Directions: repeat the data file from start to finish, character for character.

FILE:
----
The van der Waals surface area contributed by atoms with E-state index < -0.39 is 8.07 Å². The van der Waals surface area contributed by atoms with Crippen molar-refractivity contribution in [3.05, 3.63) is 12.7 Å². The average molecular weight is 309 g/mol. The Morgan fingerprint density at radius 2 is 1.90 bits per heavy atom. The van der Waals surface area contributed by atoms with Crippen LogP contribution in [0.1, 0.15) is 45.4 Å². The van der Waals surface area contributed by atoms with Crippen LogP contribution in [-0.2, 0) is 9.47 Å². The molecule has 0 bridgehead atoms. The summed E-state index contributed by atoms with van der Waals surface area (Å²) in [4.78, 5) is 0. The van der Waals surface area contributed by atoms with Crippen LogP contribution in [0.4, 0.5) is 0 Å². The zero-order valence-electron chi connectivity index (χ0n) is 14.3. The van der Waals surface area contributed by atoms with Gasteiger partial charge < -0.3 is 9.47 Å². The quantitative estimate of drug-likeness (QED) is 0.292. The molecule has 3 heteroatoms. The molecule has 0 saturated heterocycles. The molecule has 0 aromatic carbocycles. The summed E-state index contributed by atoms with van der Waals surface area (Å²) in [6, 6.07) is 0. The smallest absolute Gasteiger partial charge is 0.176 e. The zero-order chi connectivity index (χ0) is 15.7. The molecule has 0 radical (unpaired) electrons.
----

The van der Waals surface area contributed by atoms with E-state index < -0.39 is 8.07 Å². The van der Waals surface area contributed by atoms with Crippen molar-refractivity contribution in [3.05, 3.63) is 12.7 Å². The average molecular weight is 309 g/mol. The Morgan fingerprint density at radius 2 is 1.90 bits per heavy atom. The van der Waals surface area contributed by atoms with Crippen LogP contribution in [0.1, 0.15) is 45.4 Å². The van der Waals surface area contributed by atoms with Crippen LogP contribution in [-0.2, 0) is 9.47 Å². The molecule has 0 bridgehead atoms. The summed E-state index contributed by atoms with van der Waals surface area (Å²) in [4.78, 5) is 0. The van der Waals surface area contributed by atoms with Crippen LogP contribution in [0.4, 0.5) is 0 Å². The zero-order valence-electron chi connectivity index (χ0n) is 14.3. The van der Waals surface area contributed by atoms with Gasteiger partial charge < -0.3 is 9.47 Å². The quantitative estimate of drug-likeness (QED) is 0.292. The molecule has 3 heteroatoms. The molecule has 0 saturated heterocycles. The molecule has 0 aromatic carbocycles. The summed E-state index contributed by atoms with van der Waals surface area (Å²) in [6, 6.07) is 0. The smallest absolute Gasteiger partial charge is 0.176 e. The zero-order chi connectivity index (χ0) is 15.7. The molecule has 0 radical (unpaired) electrons.